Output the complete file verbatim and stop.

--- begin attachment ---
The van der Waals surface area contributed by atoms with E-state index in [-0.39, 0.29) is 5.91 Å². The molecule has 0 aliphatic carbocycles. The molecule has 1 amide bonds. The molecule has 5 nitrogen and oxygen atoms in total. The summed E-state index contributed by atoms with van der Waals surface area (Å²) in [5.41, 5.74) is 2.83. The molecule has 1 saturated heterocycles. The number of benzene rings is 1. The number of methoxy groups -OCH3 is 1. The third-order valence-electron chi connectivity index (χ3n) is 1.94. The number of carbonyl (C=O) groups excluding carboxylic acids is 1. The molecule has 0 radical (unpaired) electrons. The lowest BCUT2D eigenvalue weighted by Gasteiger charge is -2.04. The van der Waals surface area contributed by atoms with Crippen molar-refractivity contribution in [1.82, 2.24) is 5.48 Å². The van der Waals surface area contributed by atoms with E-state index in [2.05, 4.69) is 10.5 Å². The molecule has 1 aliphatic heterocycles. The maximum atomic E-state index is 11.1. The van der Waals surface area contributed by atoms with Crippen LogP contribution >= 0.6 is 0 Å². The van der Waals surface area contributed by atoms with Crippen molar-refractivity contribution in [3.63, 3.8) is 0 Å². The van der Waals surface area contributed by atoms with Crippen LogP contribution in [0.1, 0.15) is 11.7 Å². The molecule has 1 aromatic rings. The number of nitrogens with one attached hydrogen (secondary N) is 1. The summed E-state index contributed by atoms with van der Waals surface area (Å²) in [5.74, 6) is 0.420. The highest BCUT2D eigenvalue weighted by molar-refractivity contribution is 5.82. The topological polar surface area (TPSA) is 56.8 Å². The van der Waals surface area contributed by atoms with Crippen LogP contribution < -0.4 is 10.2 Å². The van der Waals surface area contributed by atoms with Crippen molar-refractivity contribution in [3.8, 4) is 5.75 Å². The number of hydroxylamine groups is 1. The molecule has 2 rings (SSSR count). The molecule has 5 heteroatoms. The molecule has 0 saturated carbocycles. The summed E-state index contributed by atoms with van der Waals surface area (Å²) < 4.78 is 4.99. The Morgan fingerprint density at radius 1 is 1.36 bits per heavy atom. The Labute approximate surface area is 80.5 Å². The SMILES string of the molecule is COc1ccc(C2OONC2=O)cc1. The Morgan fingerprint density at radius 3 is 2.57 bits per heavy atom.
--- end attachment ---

The van der Waals surface area contributed by atoms with E-state index in [-0.39, 0.29) is 5.91 Å². The molecule has 0 aliphatic carbocycles. The molecule has 1 amide bonds. The molecule has 5 nitrogen and oxygen atoms in total. The summed E-state index contributed by atoms with van der Waals surface area (Å²) in [5.41, 5.74) is 2.83. The molecule has 1 saturated heterocycles. The number of benzene rings is 1. The number of methoxy groups -OCH3 is 1. The third-order valence-electron chi connectivity index (χ3n) is 1.94. The number of carbonyl (C=O) groups excluding carboxylic acids is 1. The molecule has 0 radical (unpaired) electrons. The lowest BCUT2D eigenvalue weighted by Gasteiger charge is -2.04. The van der Waals surface area contributed by atoms with Crippen molar-refractivity contribution in [1.82, 2.24) is 5.48 Å². The van der Waals surface area contributed by atoms with E-state index in [2.05, 4.69) is 10.5 Å². The molecule has 1 aliphatic heterocycles. The maximum atomic E-state index is 11.1. The van der Waals surface area contributed by atoms with Crippen LogP contribution >= 0.6 is 0 Å². The van der Waals surface area contributed by atoms with Crippen molar-refractivity contribution in [3.63, 3.8) is 0 Å². The van der Waals surface area contributed by atoms with Crippen LogP contribution in [0.1, 0.15) is 11.7 Å². The molecule has 1 aromatic rings. The number of nitrogens with one attached hydrogen (secondary N) is 1. The summed E-state index contributed by atoms with van der Waals surface area (Å²) in [5.74, 6) is 0.420. The highest BCUT2D eigenvalue weighted by molar-refractivity contribution is 5.82. The topological polar surface area (TPSA) is 56.8 Å². The van der Waals surface area contributed by atoms with Crippen LogP contribution < -0.4 is 10.2 Å². The van der Waals surface area contributed by atoms with Crippen molar-refractivity contribution in [3.8, 4) is 5.75 Å². The number of hydroxylamine groups is 1. The molecule has 2 rings (SSSR count). The molecule has 5 heteroatoms. The molecule has 0 saturated carbocycles. The summed E-state index contributed by atoms with van der Waals surface area (Å²) < 4.78 is 4.99. The Morgan fingerprint density at radius 1 is 1.36 bits per heavy atom. The Labute approximate surface area is 80.5 Å². The SMILES string of the molecule is COc1ccc(C2OONC2=O)cc1. The Morgan fingerprint density at radius 3 is 2.57 bits per heavy atom.